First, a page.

If Kaho'olawe can be healed, says Kahoolawe Island Reserve Commission Executive Director Mike Nahoopii, then "we can heal anywhere else in Hawaii."
And the good news is organizations charged with restoring the island are making headway.
That's remarkable given the island's history – a sacred place that was bombed for decades by the military and ecologically devastated.
At the helm of the healing process is the commission, which is making plans to combat erosion on the island, plant a dryland forest, and oversee invasive species eradication.
Although it will take generations to restore Kaho'olawe, progress is already noticeable.
Dean Tokishi, reserve ocean resource specialist, said meticulous planting projects have helped to address erosion on the island and decreased runoff.
Two decades ago, he said, runoff created a perpetual red ring around the island. "But now I've noticed, you know, visually that ring is dissipating and it's not as frequent," Tokishi said.
In the upper portion of the island, the KIRC plans on putting in a dryland forest. It's an area that only certain plant species can grow in because of how little rain falls there.
"We're not creating these forests and environments for the sake of creating these dryland forests," Nahopii said. "We are creating the homelands or the place for Native Hawaiian culture originated from so that it can be re-flourished again."
Plans to have a large seabird colony on the island are also in motion. But first, Nahopii said, rats and feral cats must be eradicated on the island.
More from our series: Reclaiming Kaho'olawe
- The restoration of Kaho'olawe is a marathon, not a sprint. And we're on mile 1
- Operation Sailor's Hat: The tests on Kaho'olawe meant to simulate an atomic bomb
- The bombing of Kaho'olawe went on for decades. The clean-up will last generations
- Imagining a future for Kaho'olawe by reclaiming its past: 'Feel the mana'
- Meet the tiny island with a big presence in the history of Hawaii
- PHOTOS: Kaho'olawe: The Sacred Island
For the past four years, multiple agencies have taken part in the seabird restoration project. They're still looking into the safest ways to remove the invasive species from the island without harming native ones.
Once the final plans are set, the removal process is expected to take about 10 years.
Another major effort underway: Kaho'olawe is on track to become the first completely self-sustaining island in the state.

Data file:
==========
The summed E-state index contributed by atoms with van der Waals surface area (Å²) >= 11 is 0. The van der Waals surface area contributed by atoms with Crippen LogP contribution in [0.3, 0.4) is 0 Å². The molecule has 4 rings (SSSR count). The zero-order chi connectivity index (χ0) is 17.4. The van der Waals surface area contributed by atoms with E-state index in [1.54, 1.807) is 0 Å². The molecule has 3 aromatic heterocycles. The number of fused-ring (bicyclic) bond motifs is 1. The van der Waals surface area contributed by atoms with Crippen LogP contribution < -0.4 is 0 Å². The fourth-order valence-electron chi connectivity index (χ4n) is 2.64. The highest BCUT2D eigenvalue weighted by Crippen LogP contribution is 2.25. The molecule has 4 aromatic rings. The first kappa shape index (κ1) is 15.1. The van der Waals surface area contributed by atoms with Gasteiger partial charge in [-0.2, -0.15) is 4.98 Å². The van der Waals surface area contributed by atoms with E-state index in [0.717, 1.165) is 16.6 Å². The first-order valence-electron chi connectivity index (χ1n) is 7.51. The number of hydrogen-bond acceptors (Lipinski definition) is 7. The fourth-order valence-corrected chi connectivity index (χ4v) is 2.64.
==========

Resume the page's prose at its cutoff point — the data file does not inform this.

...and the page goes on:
Kelly McHugh, of the Kahoolawe Island Reserve Commission, said base camp on the island will run on solar power and a reverse osmosis station will be installed to turn salt water into drinking water.
KIRC says plans for the first educational center on the island are also being discussed.
"Our commission has just started, at the state's request, to discuss the idea of having a college or educational program where we might charge tuition for students that want to come and perpetuate lessons learned here," McHugh said.
KIRC officials say much of Kaho'olawe's path to restoration depends on appropriations decisions made at the state Capitol. Funding to clean up the remaining 25 percent of the island that the Navy didn't clear during their years-long, $400 million clean-up is still in limbo.
"The Navy is not going to do anything unless they're told to do it. Which means usually it's Congress has to direct the Navy and they have to fund it," Nahopii said.
"The stars were all in alignment in 1994 for Kaho'olawe to come back and get cleaned. We have to wait for those starts to get aligned again before we can come back and do more cleaning on Kaho'olawe."
Meanwhile, there's no shortage of interest among residents to help with restoration efforts.
KIRC has a big to-do list — and a waiting list full of volunteers that stretches out two years.
"We don't do looky loos, we don't do tourism, we don't do volunteerism, ecotourism," McHugh said. "We want to ensure that you're coming ready to work with your heart and mind in the very best place it can be."
The exact plans for Kaho'olawe continue to evolve, but one thing is for sure: Major developments are out of the question.
"The entire island of Kaho'olawe is listed on the National Register of Historic Places," McHugh said. "We just want to make sure that these places are intact for future generations to learn from."